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‘Boys and girls can be just friends­—J.K.,’ says Rowling

February 20, 2014


As if J.K. Rowling has not tormented Harry Potter fans enough over the years, she recently revealed she “regrets” developing the romantic relationship between Ron and Hermione, arguably one of the most beloved couples in contemporary literature. While Rowling’s authorial insight upset many fans, her insinuation that Harry and Hermione are a superior match has been bothering me like a rogue bludger—shattering one of the strongest examples of platonic friendship.

Though perhaps difficult at times, a male-female friendship is a beautiful thing. Until now, I had always admired Rowling for recognizing this fact through her development of Harry and Hermione’s friendship—a striking literary relationship that set the Harry Potter series apart from literary classics. Rowling could have created a love triangle within the famous trio in order to settle the soulmate debate once and for all (since apparently the tidily constructed “Epilogue” was not enough), but the series was never about romance—it was fundamentally a story of resilient friendship. Harry and Hermione’s relationship was  the perfect embodiment of this theme because, even though Hermione and Ron loved each other romantically, Harry and Hermione loved each other just as deeply, but in a completely different way.

In the interview, Rowling proclaims, “I think the attraction itself is plausible but the combative side of it … I’m not sure you could have got over that in an adult relationship, there was too much fundamental incompatibility,” and instead says Hermione and Harry are the better fit. My apologies, Queen Rowling, but I must dethrone you—you can’t just make these assertions out of left field. Ron and Hermione’s sharp contrasts are what made them attract so fervently. Ron’s lighthearted attitude reminds academically-consumed Hermione to enjoy her life. Though Harry does not share Hermione’s passion for knowledge, he shares her drive. However, his tendency to obsess over suspicions the way she obsesses over schoolwork would make for a dreadfully serious combination. Not to mention, Harry is more angsty in the fifth book alone than Hermione is throughout her entire teen developmental years.

Rowling had seven books to write the slightest indication that Harry viewed Hermione as anything more than a sister. Yet, regarding a scene in the final movie in which Harry and Hermione jokingly dance, she reveals, “I liked that scene in the film, because it was articulating something I hadn’t said but I had felt … I think you do feel the ghost of what could have been in that scene.” However, not once in her writing of the series did she allude to “what could have been”—hence, Rowling’s matchmaking choice she made for “very personal reasons, not for reasons of credibility” was in fact the only credible option. Then again, delving into the conversation of who-belongs-with-whom trivializes Hermione’s complexity as a character to a mere romantic pawn.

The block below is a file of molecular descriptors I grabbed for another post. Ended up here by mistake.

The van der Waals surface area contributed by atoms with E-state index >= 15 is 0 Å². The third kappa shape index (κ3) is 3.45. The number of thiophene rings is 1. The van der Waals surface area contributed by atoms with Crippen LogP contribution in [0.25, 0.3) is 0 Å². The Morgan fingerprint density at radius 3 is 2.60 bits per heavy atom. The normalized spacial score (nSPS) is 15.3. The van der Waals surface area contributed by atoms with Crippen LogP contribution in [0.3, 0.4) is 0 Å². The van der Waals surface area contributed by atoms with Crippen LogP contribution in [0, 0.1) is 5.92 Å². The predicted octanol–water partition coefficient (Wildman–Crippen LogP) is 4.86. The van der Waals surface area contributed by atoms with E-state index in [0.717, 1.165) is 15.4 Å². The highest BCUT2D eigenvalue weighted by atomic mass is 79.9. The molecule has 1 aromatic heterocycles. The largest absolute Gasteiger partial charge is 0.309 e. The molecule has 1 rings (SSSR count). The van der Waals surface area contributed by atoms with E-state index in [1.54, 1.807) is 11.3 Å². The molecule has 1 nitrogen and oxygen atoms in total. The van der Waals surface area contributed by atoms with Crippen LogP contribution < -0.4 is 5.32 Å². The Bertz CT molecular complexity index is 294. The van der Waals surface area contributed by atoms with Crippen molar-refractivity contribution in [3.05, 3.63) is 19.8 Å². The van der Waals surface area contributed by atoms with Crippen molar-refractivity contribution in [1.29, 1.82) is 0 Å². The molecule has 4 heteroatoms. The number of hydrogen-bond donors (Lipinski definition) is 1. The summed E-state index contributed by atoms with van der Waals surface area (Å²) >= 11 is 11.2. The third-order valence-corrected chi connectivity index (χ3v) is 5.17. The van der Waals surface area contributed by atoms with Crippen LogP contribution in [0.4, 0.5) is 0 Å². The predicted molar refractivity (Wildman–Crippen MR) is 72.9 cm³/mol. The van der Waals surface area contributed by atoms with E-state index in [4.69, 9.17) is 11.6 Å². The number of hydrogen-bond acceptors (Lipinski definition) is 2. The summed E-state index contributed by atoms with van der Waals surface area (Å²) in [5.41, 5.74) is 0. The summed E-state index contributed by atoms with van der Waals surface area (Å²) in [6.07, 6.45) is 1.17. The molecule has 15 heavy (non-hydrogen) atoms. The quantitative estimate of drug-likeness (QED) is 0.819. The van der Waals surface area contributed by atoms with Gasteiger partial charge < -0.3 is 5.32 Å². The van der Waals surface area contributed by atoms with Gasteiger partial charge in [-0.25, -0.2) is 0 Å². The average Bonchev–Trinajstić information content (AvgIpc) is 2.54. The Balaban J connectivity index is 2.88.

Ever since When Harry Met Sally made the famous assertion, an assertion that has made an indelible footprint in Western culture: males and females are incapable of being “just friends,” adolescents and adults alike have grappled with the intricacies of male-female friendship dynamics. Add societal skepticism that the platonic is possible, and the feat is near impossible.

Speaking as a person who has been the cliché who has both fallen for the guy friend before and has the brother-esque best friend, I myself can attest to both the nuanced nature of male-female friendship and the absolute possibility—and invaluable aspects—of purely platonic male companionship.

Nothing infuriates me more  than when people assume I am physically or emotionally involved with one (or more) of my male friends. Yes, some of those lines have been blurry in the past. Some of them still are. But that doesn’t mean that a relationship with a boy has to be all or nothing—either filled with romantic meaning, or completely meaningless. My boys calm me, and spending time with them relieves the social pressures that come with being female. They aren’t afraid to be honest, and—plot twist!—still love me unconditionally. Perhaps it would “make sense” if I were in love with my absolute best friend who happens to be a guy, but over the years, I have grown to love him deeply and view him as family—and I don’t mean as a husband. But one day, I’ll fall in love, in a completely different way, and both of these types of relationships will enrich me as a person—as seen with Hermione Granger, the way Rowling originally wrote her.



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